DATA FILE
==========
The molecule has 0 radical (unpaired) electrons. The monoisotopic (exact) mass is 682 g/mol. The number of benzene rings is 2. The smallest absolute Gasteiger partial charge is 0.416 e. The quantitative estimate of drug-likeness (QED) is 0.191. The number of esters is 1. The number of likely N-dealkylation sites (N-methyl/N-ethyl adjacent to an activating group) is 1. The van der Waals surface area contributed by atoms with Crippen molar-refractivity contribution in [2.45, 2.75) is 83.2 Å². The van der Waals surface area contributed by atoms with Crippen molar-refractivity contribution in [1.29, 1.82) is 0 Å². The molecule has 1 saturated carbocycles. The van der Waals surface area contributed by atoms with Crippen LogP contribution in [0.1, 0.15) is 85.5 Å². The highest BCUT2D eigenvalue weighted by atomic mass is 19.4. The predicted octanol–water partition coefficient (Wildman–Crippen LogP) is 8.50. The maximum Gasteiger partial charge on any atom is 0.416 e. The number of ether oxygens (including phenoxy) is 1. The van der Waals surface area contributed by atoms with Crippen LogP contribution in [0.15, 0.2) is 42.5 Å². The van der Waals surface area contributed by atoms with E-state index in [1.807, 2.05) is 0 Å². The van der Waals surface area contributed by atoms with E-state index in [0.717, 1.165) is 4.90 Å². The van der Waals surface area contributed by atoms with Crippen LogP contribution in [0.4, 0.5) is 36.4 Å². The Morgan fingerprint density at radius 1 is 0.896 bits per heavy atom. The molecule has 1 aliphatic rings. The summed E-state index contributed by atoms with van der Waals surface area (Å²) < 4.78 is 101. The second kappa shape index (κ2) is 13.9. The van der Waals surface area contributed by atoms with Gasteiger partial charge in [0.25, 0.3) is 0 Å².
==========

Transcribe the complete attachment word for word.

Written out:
The molecule has 0 radical (unpaired) electrons. The monoisotopic (exact) mass is 682 g/mol. The number of benzene rings is 2. The smallest absolute Gasteiger partial charge is 0.416 e. The quantitative estimate of drug-likeness (QED) is 0.191. The number of esters is 1. The number of likely N-dealkylation sites (N-methyl/N-ethyl adjacent to an activating group) is 1. The van der Waals surface area contributed by atoms with Crippen molar-refractivity contribution in [2.45, 2.75) is 83.2 Å². The van der Waals surface area contributed by atoms with Crippen molar-refractivity contribution in [1.29, 1.82) is 0 Å². The molecule has 1 saturated carbocycles. The van der Waals surface area contributed by atoms with Crippen LogP contribution in [0.1, 0.15) is 85.5 Å². The highest BCUT2D eigenvalue weighted by atomic mass is 19.4. The predicted octanol–water partition coefficient (Wildman–Crippen LogP) is 8.50. The maximum Gasteiger partial charge on any atom is 0.416 e. The number of ether oxygens (including phenoxy) is 1. The van der Waals surface area contributed by atoms with Crippen LogP contribution in [0.15, 0.2) is 42.5 Å². The van der Waals surface area contributed by atoms with E-state index in [1.807, 2.05) is 0 Å². The van der Waals surface area contributed by atoms with E-state index in [0.717, 1.165) is 4.90 Å². The van der Waals surface area contributed by atoms with Crippen LogP contribution in [0.4, 0.5) is 36.4 Å². The Morgan fingerprint density at radius 1 is 0.896 bits per heavy atom. The molecule has 1 aliphatic rings. The summed E-state index contributed by atoms with van der Waals surface area (Å²) < 4.78 is 101. The second kappa shape index (κ2) is 13.9. The van der Waals surface area contributed by atoms with Gasteiger partial charge in [0.25, 0.3) is 0 Å².